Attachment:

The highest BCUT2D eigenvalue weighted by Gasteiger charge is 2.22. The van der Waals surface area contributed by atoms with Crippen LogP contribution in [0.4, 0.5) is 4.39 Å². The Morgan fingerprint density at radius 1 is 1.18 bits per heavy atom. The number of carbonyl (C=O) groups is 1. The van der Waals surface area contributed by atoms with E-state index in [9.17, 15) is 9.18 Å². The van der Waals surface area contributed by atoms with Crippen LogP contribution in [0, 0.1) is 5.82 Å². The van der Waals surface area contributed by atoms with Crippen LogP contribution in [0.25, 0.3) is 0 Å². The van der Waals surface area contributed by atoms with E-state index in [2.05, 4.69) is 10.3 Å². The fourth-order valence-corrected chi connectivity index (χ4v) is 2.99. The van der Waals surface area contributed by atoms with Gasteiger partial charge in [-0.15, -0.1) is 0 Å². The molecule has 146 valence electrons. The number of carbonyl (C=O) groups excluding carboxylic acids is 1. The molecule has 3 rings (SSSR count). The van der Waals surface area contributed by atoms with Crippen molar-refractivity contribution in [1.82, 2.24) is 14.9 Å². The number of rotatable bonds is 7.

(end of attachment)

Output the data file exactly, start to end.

The highest BCUT2D eigenvalue weighted by Gasteiger charge is 2.22. The van der Waals surface area contributed by atoms with Crippen LogP contribution in [0.4, 0.5) is 4.39 Å². The Morgan fingerprint density at radius 1 is 1.18 bits per heavy atom. The number of carbonyl (C=O) groups is 1. The van der Waals surface area contributed by atoms with E-state index in [9.17, 15) is 9.18 Å². The van der Waals surface area contributed by atoms with Crippen LogP contribution in [0, 0.1) is 5.82 Å². The van der Waals surface area contributed by atoms with Crippen LogP contribution in [0.25, 0.3) is 0 Å². The van der Waals surface area contributed by atoms with E-state index in [2.05, 4.69) is 10.3 Å². The fourth-order valence-corrected chi connectivity index (χ4v) is 2.99. The van der Waals surface area contributed by atoms with Gasteiger partial charge in [-0.15, -0.1) is 0 Å². The molecule has 146 valence electrons. The number of carbonyl (C=O) groups excluding carboxylic acids is 1. The molecule has 3 rings (SSSR count). The van der Waals surface area contributed by atoms with Crippen molar-refractivity contribution in [1.82, 2.24) is 14.9 Å². The number of rotatable bonds is 7.